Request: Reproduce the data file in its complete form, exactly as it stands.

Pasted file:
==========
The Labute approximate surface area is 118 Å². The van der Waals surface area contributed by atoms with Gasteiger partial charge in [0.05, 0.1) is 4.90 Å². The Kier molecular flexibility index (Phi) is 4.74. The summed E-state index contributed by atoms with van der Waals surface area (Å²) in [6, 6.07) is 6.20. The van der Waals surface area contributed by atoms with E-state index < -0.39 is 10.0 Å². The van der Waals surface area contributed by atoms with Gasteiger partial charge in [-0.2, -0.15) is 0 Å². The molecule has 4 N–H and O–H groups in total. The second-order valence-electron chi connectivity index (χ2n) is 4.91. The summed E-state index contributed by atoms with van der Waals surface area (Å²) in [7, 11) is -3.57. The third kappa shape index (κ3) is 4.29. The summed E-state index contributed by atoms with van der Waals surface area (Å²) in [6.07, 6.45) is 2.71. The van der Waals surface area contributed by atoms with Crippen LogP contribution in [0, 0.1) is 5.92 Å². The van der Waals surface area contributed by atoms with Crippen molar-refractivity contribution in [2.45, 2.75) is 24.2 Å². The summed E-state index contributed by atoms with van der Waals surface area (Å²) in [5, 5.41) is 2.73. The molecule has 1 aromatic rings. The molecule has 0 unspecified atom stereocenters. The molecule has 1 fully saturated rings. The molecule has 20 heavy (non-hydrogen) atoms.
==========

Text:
The Labute approximate surface area is 118 Å². The van der Waals surface area contributed by atoms with Gasteiger partial charge in [0.05, 0.1) is 4.90 Å². The Kier molecular flexibility index (Phi) is 4.74. The summed E-state index contributed by atoms with van der Waals surface area (Å²) in [6, 6.07) is 6.20. The van der Waals surface area contributed by atoms with E-state index < -0.39 is 10.0 Å². The van der Waals surface area contributed by atoms with Gasteiger partial charge in [-0.2, -0.15) is 0 Å². The molecule has 4 N–H and O–H groups in total. The second-order valence-electron chi connectivity index (χ2n) is 4.91. The summed E-state index contributed by atoms with van der Waals surface area (Å²) in [7, 11) is -3.57. The third kappa shape index (κ3) is 4.29. The summed E-state index contributed by atoms with van der Waals surface area (Å²) in [6.07, 6.45) is 2.71. The van der Waals surface area contributed by atoms with Crippen LogP contribution in [0, 0.1) is 5.92 Å². The van der Waals surface area contributed by atoms with Crippen molar-refractivity contribution in [2.45, 2.75) is 24.2 Å². The summed E-state index contributed by atoms with van der Waals surface area (Å²) in [5, 5.41) is 2.73. The molecule has 1 aromatic rings. The molecule has 0 unspecified atom stereocenters. The molecule has 1 fully saturated rings. The molecule has 20 heavy (non-hydrogen) atoms.